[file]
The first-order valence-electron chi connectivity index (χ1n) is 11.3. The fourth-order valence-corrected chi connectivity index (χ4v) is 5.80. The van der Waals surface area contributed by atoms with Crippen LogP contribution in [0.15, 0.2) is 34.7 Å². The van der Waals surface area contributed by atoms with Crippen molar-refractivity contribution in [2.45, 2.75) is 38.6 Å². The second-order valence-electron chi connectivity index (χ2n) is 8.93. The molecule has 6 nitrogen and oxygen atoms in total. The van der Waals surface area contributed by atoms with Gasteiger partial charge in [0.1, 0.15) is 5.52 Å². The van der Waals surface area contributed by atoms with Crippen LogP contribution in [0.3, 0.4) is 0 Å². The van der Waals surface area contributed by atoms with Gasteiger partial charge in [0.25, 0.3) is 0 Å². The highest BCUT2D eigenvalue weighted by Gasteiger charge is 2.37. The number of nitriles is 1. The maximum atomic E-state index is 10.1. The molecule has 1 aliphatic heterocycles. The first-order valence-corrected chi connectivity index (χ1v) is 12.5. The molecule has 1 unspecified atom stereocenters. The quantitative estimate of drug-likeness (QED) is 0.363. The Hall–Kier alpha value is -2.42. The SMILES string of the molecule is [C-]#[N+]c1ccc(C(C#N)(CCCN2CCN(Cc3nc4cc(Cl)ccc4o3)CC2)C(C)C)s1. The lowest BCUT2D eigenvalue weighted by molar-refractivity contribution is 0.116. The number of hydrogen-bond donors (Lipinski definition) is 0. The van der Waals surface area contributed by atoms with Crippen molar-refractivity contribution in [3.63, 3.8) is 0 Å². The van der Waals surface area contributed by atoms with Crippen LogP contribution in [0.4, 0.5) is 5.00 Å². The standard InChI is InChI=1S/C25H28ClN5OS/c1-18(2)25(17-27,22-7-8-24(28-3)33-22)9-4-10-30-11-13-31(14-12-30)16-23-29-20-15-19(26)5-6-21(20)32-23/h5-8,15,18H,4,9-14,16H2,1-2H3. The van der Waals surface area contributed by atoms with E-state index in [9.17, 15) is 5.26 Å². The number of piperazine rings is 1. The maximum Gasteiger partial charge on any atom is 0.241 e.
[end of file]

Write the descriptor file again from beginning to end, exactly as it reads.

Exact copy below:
The first-order valence-electron chi connectivity index (χ1n) is 11.3. The fourth-order valence-corrected chi connectivity index (χ4v) is 5.80. The van der Waals surface area contributed by atoms with Crippen LogP contribution in [0.15, 0.2) is 34.7 Å². The van der Waals surface area contributed by atoms with Crippen molar-refractivity contribution in [2.45, 2.75) is 38.6 Å². The second-order valence-electron chi connectivity index (χ2n) is 8.93. The molecule has 6 nitrogen and oxygen atoms in total. The van der Waals surface area contributed by atoms with Gasteiger partial charge in [0.1, 0.15) is 5.52 Å². The van der Waals surface area contributed by atoms with Crippen LogP contribution in [0.3, 0.4) is 0 Å². The van der Waals surface area contributed by atoms with Gasteiger partial charge in [0.25, 0.3) is 0 Å². The highest BCUT2D eigenvalue weighted by Gasteiger charge is 2.37. The number of nitriles is 1. The maximum atomic E-state index is 10.1. The molecule has 1 aliphatic heterocycles. The first-order valence-corrected chi connectivity index (χ1v) is 12.5. The molecule has 1 unspecified atom stereocenters. The quantitative estimate of drug-likeness (QED) is 0.363. The Hall–Kier alpha value is -2.42. The SMILES string of the molecule is [C-]#[N+]c1ccc(C(C#N)(CCCN2CCN(Cc3nc4cc(Cl)ccc4o3)CC2)C(C)C)s1. The lowest BCUT2D eigenvalue weighted by molar-refractivity contribution is 0.116. The number of hydrogen-bond donors (Lipinski definition) is 0. The van der Waals surface area contributed by atoms with Crippen molar-refractivity contribution in [3.63, 3.8) is 0 Å². The van der Waals surface area contributed by atoms with Crippen LogP contribution in [0.4, 0.5) is 5.00 Å². The standard InChI is InChI=1S/C25H28ClN5OS/c1-18(2)25(17-27,22-7-8-24(28-3)33-22)9-4-10-30-11-13-31(14-12-30)16-23-29-20-15-19(26)5-6-21(20)32-23/h5-8,15,18H,4,9-14,16H2,1-2H3. The van der Waals surface area contributed by atoms with E-state index in [9.17, 15) is 5.26 Å². The number of piperazine rings is 1. The maximum Gasteiger partial charge on any atom is 0.241 e.